Tech & Engineering Blog

Scaling out with Prometheus

HUMAN servers run in a multi-provider multi-region setup. Most of the production services (Apache Kafka, Redis, MongoDB, HAProxy, PerimeterX services and more) run independently and isolated in each region, therefore most of the monitoring and alerting is done per service per region. While aggregations are sometimes in use, it is a rare practice.

We started with DataDog as our monitoring tool, and it provided us with an excellent solution. However, when we started to grow, the per host pricing model became too expensive, and we decided to test some open-source monitoring tools. Prometheus looked like it could be the ultimate solution to our needs.

First phase

Out first solution was based on a single Prometheus server collecting data from all of our targets over all regions, using GCE service discovery. We used AlertManager with its own high availability solution as our alert handler and Grafana as the UI monitoring tool.

In fact, we had two Prometheus servers, both running the same configuration, for high availability. Both were scraping the same targets. A simple script monitored the /alive call of the primary server, and in case of failure, it switched Grafana to work with the data source of the secondary server.


In Grafana, we had the following configuration:


In most of the dashboards we have the zone/region variable template, specifying which POP we are querying.


In the first iteration we gave each Prometheus server 4 cores and 26GB of RAM. This worked great when we had around 200 machines reporting to Prometheus, but as more machines joined the party, too many active time series were being written, and RAM became a bottleneck resulting in Prometheus spitting this scary message: “Storage needs throttling. Scrapes and rule evaluations will be skipped”. So we upgraded the server as we grew until we got to the point where our server had 12 CPUs and 102GB of RAM to monitor ~1200 machines.

Scale up is fine, but scale out is better. Our approach for scaling out had the following properties:

  • All dashboards should support multi POP selection - one dashboard for each service.
  • Aggregate dashboards should be supported, but they are rare.

The multi-pop solution

We created Prometheus servers in each POP scraping only the machines within its own region. For redundancy, we created two Prometheus servers in each POP. We kept the AlertManager HA built-in solution, so now all of the AlertManagers are communicating with each other across all regions. At this time, we also upgraded Prometheus to version 2.1 which improved performance and storage utilization.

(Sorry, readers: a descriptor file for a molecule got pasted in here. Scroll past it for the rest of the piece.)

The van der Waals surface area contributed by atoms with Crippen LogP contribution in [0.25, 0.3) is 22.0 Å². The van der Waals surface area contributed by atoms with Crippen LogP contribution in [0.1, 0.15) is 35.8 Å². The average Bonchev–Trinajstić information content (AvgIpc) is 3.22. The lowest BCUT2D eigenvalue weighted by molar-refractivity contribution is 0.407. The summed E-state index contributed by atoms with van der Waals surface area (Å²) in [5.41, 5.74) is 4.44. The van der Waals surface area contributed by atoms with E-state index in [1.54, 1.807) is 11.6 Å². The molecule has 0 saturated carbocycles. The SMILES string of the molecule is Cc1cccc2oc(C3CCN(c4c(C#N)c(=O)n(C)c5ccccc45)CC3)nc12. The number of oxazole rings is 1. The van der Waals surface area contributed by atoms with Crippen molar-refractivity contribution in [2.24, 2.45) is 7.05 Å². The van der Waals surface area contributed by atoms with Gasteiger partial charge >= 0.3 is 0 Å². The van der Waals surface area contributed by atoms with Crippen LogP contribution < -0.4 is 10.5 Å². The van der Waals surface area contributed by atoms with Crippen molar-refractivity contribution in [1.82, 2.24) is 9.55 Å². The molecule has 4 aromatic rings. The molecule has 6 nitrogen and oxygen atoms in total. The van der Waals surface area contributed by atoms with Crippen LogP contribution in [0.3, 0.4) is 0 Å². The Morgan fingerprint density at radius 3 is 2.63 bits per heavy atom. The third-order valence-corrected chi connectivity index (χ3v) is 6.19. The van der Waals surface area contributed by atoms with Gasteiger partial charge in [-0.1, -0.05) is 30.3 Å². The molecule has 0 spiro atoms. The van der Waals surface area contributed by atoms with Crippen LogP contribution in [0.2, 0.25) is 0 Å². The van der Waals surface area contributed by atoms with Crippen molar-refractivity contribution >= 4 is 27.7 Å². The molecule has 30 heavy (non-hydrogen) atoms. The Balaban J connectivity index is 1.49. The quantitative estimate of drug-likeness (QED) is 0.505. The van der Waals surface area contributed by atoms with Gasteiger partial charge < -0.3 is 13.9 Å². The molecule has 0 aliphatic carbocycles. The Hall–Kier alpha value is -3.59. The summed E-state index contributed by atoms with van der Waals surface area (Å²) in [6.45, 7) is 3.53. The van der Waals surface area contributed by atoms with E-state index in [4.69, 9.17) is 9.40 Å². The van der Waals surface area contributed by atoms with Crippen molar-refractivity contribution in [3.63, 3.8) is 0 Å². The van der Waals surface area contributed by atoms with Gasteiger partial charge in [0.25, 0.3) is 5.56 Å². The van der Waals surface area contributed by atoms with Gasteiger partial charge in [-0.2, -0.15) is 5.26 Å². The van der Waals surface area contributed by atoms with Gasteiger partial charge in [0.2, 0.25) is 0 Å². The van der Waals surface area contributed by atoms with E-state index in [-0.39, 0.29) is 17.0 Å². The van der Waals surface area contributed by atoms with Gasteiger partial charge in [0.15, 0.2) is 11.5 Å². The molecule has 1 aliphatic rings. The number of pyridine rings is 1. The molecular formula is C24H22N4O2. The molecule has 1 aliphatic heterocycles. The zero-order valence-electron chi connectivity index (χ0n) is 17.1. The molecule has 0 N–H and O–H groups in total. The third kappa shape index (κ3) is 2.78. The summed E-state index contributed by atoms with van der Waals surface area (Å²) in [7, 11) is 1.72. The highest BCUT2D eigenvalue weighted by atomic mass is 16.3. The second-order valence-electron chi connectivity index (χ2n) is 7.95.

This decreased the load on each Prometheus host in each region fourfold on average, so we could continue the rollout.

On the Grafana end, an HAproxy sidecar container which is located on each Grafana server is querying all relevant Prometheus machines in each POP, and the Grafana data sources are pointing to these ports:

frontend fe-us-central1
bind *:9091
use_backend be-us-central1

frontend fe-asia-northeast1
bind *:9092
use_backend be-asia-northeast1

frontend fe-europe-west2
bind *:9093
use_backend be-europe-west2

backend be-us-central1
balance roundrobin
server prometheus-us-central1-a-1 prometheus-us-central1-a-1.internal:9090
server prometheus-us-central1-b-2 prometheus-us-central1-b-2.internal:9090

backend be-asia-northeast1

backend be-europe-west2

We also created multiple Grafana hosts with stickiness, so the final solution looks like this:


Grafana challenges with multiple datasource configuration

The first challenge we had to deal with is that Grafana doesn’t support querying multiple datasources in the variable section. The solution for that is the Prometheus federation approach, which can include all relevant labels by querying small samples from all Prometheus servers. This is also a good solution for aggregated alerts and because we don’t have many of them - we can keep the federation server relatively small. So we created two Prometheus servers (again, redundancy) with federation configuration. The following is an example of how we pull all zones from all Prometheus servers by the federation server:


Now we have all the relevant variables, and we wish to use the dashboard panels. The Mixed option is the built-in grafana solution for this case. The big problem here is that this solution is query-based, so when you change/create a new query, you should do it multiple times - for each of your data sources (In our case - the regions/zones):


We dreaded to imagine having to modifying 20 heavy dashboards to this format, so we started to implement a parser to convert all queries with the default datasource to use the Mixed option. While better, it still didn't seem reasonable to us that we will need to run it every time we create a new query (or copy-paste our query to the number of datasources we had).

The solution lies in the variable tab. Because we already have all regions in a template variable, we can create multiple data sources by mapping the region/zone names to the datasource URL’s:


And in the dashboard variable, we can define the following using the instance name filter option:


So now, every time we choose the zone/region in the dashboard, we actually also choose in the background the relevant Prometheus server:


In our case its region, but you can create a Prometheus server for any service or other relevant label, and query it this way.


In the original setup we had a relatively large and centralized Prometheus server. After realizing this solution will not scale easily with the rest of our platform, we decentralized the Prometheus servers with a POP based solution, which made sense since our POPs run as a regional autonomous unit.

The fact we don’t have many aggregated alerts between POPs was beneficial in adopting this architecture, without losing the ability to create some aggregated alerts where needed with the federation method.